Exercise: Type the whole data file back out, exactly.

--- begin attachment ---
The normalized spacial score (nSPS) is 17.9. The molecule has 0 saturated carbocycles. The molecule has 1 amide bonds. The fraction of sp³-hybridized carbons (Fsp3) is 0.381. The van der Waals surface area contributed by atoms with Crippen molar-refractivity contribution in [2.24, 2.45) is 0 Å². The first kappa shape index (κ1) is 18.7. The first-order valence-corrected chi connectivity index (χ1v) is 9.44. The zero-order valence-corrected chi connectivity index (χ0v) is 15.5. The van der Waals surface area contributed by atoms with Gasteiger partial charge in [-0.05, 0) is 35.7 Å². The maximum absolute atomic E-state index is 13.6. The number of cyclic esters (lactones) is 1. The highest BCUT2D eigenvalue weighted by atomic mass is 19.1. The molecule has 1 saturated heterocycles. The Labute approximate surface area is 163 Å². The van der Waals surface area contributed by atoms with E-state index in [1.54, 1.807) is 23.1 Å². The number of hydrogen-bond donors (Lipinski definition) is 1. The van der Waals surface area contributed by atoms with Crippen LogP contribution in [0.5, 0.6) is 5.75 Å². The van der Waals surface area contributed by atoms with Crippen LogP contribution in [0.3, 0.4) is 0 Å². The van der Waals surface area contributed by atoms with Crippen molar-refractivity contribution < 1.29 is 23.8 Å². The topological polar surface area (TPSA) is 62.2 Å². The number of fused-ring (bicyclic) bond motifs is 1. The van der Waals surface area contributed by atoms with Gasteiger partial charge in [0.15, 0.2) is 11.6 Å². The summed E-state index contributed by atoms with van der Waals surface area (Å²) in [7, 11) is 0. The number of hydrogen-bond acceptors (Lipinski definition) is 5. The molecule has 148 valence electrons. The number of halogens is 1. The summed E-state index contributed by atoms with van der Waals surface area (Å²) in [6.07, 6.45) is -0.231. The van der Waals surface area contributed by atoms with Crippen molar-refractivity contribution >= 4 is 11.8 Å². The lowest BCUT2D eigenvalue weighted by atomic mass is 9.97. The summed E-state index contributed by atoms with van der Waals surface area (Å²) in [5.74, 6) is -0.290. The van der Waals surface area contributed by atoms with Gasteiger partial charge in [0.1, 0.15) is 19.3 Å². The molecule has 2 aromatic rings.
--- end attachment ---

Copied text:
The normalized spacial score (nSPS) is 17.9. The molecule has 0 saturated carbocycles. The molecule has 1 amide bonds. The fraction of sp³-hybridized carbons (Fsp3) is 0.381. The van der Waals surface area contributed by atoms with Crippen molar-refractivity contribution in [2.24, 2.45) is 0 Å². The first kappa shape index (κ1) is 18.7. The first-order valence-corrected chi connectivity index (χ1v) is 9.44. The zero-order valence-corrected chi connectivity index (χ0v) is 15.5. The van der Waals surface area contributed by atoms with Gasteiger partial charge in [-0.05, 0) is 35.7 Å². The maximum absolute atomic E-state index is 13.6. The number of cyclic esters (lactones) is 1. The highest BCUT2D eigenvalue weighted by atomic mass is 19.1. The molecule has 1 saturated heterocycles. The Labute approximate surface area is 163 Å². The van der Waals surface area contributed by atoms with E-state index in [1.54, 1.807) is 23.1 Å². The number of hydrogen-bond donors (Lipinski definition) is 1. The van der Waals surface area contributed by atoms with Crippen LogP contribution in [0.5, 0.6) is 5.75 Å². The van der Waals surface area contributed by atoms with Crippen LogP contribution in [0.3, 0.4) is 0 Å². The van der Waals surface area contributed by atoms with Crippen molar-refractivity contribution < 1.29 is 23.8 Å². The topological polar surface area (TPSA) is 62.2 Å². The number of fused-ring (bicyclic) bond motifs is 1. The van der Waals surface area contributed by atoms with Gasteiger partial charge in [0.15, 0.2) is 11.6 Å². The summed E-state index contributed by atoms with van der Waals surface area (Å²) in [7, 11) is 0. The number of hydrogen-bond acceptors (Lipinski definition) is 5. The molecule has 148 valence electrons. The number of halogens is 1. The summed E-state index contributed by atoms with van der Waals surface area (Å²) in [6.07, 6.45) is -0.231. The van der Waals surface area contributed by atoms with Crippen molar-refractivity contribution >= 4 is 11.8 Å². The lowest BCUT2D eigenvalue weighted by atomic mass is 9.97. The summed E-state index contributed by atoms with van der Waals surface area (Å²) in [5.74, 6) is -0.290. The van der Waals surface area contributed by atoms with Gasteiger partial charge in [0.1, 0.15) is 19.3 Å². The molecule has 2 aromatic rings.